An email recently came to our team (the Redgate Advocates) asking us what we thought the key challenges for data professionals might be in 2022. Kathi Kellenberger, Steve Jones and I each answered independently. We all bring different experiences and thoughts to the table, yet we all came up with three common themes. Here is what we all feel is likely to be of the most importance this year.
Everyone called out just how mixed the environments are becoming. More people are successfully moving to the cloud, but, it’s a hybrid approach. Some work is done locally and some on the cloud. Further, more people are implementing more than one cloud platform. Then you toss in the growth of multi-platform data management with multiple relational data management engines and non-relational data management. Add in the growth of microservices and you arrive at an interesting place indeed!
Few data professionals are on a single data platform, with a single OS, and a monolithic culture supporting it. As Steve puts it:
I think that a big challenge will be finding ways to integrate with multiple data stores. These could be the same platform or different types of RDBMSes, or even different stores, such as NoSQL platforms.
We are attempting to manage, automate, protect and monitor across a variety of different data platforms hosted in different locations. This trend shows every sign that it’s going to accelerate.
With this constant expansion into new technologies, the data professional is in a situation, more than ever before, where constant learning is the key to a successful career. People and organizations are struggling to keep up with the demands of non-stop learning. Added to all the shifts in technology are the shifts in how we’re developing and maintaining that tech. Our processes for backups, high availability and deployment are more automated, requiring even more learning.
While the fundamentals remain relatively constant, we see more and more we must pick up. Kathi sums it up this way:
As they move to microservices and take advantage of cloud databases, for DBAs it means learning new ways to do things and more dependence on automation.
If you’re not working on a plan for learning new methodologies and new technologies, you’re likely to fall behind. Remember also to keep the fundamentals up to date as well.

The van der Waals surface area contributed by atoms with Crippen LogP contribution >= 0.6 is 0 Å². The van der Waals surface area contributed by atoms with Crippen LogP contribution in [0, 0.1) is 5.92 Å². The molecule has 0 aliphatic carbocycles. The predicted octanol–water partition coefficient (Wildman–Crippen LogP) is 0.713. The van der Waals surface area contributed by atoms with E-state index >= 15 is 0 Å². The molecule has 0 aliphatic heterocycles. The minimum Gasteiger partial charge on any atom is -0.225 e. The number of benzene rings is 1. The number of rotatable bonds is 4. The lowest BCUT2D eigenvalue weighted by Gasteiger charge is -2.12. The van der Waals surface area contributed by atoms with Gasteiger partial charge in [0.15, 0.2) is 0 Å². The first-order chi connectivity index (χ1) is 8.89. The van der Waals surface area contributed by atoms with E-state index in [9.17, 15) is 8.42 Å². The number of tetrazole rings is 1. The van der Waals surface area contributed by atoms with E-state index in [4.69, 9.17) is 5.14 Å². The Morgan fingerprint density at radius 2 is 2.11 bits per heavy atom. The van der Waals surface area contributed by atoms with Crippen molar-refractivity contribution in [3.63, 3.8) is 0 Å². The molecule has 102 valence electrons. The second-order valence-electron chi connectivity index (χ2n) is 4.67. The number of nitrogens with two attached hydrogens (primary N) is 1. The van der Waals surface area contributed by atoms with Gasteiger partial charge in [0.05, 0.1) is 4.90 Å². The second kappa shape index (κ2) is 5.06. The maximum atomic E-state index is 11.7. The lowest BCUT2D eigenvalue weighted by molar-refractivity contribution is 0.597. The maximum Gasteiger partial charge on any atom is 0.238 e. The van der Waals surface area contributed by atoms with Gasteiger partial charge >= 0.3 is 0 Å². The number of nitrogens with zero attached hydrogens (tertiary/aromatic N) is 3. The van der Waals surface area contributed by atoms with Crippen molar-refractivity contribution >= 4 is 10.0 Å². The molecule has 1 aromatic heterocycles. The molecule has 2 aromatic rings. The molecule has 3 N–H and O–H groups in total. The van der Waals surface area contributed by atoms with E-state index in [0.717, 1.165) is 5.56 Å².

Everything we’ve talked about up to here, hybrid approaches, new technologies, cloud expansion, all lead to one additional challenge: uncontrolled growth. Yes, you have more than one data platform you’re managing, sure. However, the real challenge is that the number of those platforms keeps growing. The data on them also keeps growing. The simple volume of work grows as rapidly as the size, number and type of data stores.
Organizations are able to do more as our technology changes and improves. However, that growth directly impacts the data professional. As Steve says:
Administrators will be required to better ensure that the performance, availability, and security meet the demands of companies.
And Kathi comments:
How quickly can organizations upgrade to new versions as their systems grow?
You’re going to be tasked to do more, in a growing number of places, with an ever-expanding set of data.
This is not meant in any way to be doom and gloom. We’re all pretty excited about the future of all these technologies. However, heading into this stuff with eyes wide open, you do see that we have challenges in front of us. There is a common theme running between hybrid systems, non-stop growth, and the learning required to deal with both: automation. All three of us agree; the work you put into figuring out how to automate your processes as much as possible is how you’re going to meet the challenges of 2022.
Best of luck!
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